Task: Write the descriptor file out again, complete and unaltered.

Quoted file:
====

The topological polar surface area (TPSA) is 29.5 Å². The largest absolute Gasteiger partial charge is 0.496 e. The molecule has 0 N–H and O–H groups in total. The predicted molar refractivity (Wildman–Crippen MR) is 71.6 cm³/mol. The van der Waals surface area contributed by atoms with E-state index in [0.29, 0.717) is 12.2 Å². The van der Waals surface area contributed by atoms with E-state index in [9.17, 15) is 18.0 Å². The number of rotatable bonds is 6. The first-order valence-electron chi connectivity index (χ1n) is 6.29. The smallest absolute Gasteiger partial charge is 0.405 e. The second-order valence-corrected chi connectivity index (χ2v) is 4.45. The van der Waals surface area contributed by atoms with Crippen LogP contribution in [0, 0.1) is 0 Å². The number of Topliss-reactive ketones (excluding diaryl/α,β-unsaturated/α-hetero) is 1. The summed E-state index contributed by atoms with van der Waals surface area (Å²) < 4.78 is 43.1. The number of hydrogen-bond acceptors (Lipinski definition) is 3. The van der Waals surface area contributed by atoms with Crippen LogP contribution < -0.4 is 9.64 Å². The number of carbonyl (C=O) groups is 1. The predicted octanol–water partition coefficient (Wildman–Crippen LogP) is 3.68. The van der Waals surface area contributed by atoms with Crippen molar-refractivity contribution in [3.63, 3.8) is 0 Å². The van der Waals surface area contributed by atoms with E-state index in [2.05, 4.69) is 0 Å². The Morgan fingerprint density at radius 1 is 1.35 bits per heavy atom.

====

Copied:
The topological polar surface area (TPSA) is 29.5 Å². The largest absolute Gasteiger partial charge is 0.496 e. The molecule has 0 N–H and O–H groups in total. The predicted molar refractivity (Wildman–Crippen MR) is 71.6 cm³/mol. The van der Waals surface area contributed by atoms with E-state index in [0.29, 0.717) is 12.2 Å². The van der Waals surface area contributed by atoms with E-state index in [9.17, 15) is 18.0 Å². The number of rotatable bonds is 6. The first-order valence-electron chi connectivity index (χ1n) is 6.29. The smallest absolute Gasteiger partial charge is 0.405 e. The second-order valence-corrected chi connectivity index (χ2v) is 4.45. The van der Waals surface area contributed by atoms with Crippen LogP contribution in [0, 0.1) is 0 Å². The number of Topliss-reactive ketones (excluding diaryl/α,β-unsaturated/α-hetero) is 1. The summed E-state index contributed by atoms with van der Waals surface area (Å²) < 4.78 is 43.1. The number of hydrogen-bond acceptors (Lipinski definition) is 3. The van der Waals surface area contributed by atoms with Crippen LogP contribution < -0.4 is 9.64 Å². The number of carbonyl (C=O) groups is 1. The predicted octanol–water partition coefficient (Wildman–Crippen LogP) is 3.68. The van der Waals surface area contributed by atoms with Crippen molar-refractivity contribution in [3.63, 3.8) is 0 Å². The van der Waals surface area contributed by atoms with E-state index in [2.05, 4.69) is 0 Å². The Morgan fingerprint density at radius 1 is 1.35 bits per heavy atom.